Day of Dissent in the DDR

    Richard Millington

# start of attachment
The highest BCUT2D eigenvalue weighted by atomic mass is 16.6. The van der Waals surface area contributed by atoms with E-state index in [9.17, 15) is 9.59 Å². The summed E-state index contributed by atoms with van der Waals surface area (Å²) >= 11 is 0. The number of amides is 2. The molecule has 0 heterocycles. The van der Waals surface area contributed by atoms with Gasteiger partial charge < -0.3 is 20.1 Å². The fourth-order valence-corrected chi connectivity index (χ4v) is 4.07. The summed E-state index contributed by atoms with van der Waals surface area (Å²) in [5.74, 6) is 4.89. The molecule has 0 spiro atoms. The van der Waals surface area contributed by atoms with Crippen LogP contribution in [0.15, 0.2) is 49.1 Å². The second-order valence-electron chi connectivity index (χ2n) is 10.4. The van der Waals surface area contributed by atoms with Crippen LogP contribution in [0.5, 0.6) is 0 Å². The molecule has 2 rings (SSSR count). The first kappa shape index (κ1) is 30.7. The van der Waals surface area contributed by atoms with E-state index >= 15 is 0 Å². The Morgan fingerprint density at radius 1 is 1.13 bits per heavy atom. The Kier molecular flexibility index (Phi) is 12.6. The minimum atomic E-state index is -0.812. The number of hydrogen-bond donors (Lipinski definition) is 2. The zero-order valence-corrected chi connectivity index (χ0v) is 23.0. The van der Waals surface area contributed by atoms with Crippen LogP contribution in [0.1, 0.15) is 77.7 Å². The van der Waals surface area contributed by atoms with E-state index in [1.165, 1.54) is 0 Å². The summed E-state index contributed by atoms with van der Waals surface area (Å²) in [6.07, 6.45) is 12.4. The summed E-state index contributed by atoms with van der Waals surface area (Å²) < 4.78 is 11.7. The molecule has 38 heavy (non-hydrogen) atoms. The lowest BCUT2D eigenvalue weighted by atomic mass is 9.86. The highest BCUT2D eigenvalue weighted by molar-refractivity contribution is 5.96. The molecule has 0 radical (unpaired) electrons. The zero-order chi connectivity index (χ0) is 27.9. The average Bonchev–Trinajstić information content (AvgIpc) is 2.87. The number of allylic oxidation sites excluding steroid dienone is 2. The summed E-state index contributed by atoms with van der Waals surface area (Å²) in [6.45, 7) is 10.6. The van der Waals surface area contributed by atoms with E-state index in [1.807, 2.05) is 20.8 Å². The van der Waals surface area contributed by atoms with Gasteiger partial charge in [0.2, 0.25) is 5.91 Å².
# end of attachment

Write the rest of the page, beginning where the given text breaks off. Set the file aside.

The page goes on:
The East German Uprising of 1953 was the first major revolt to take place in the Soviet Bloc.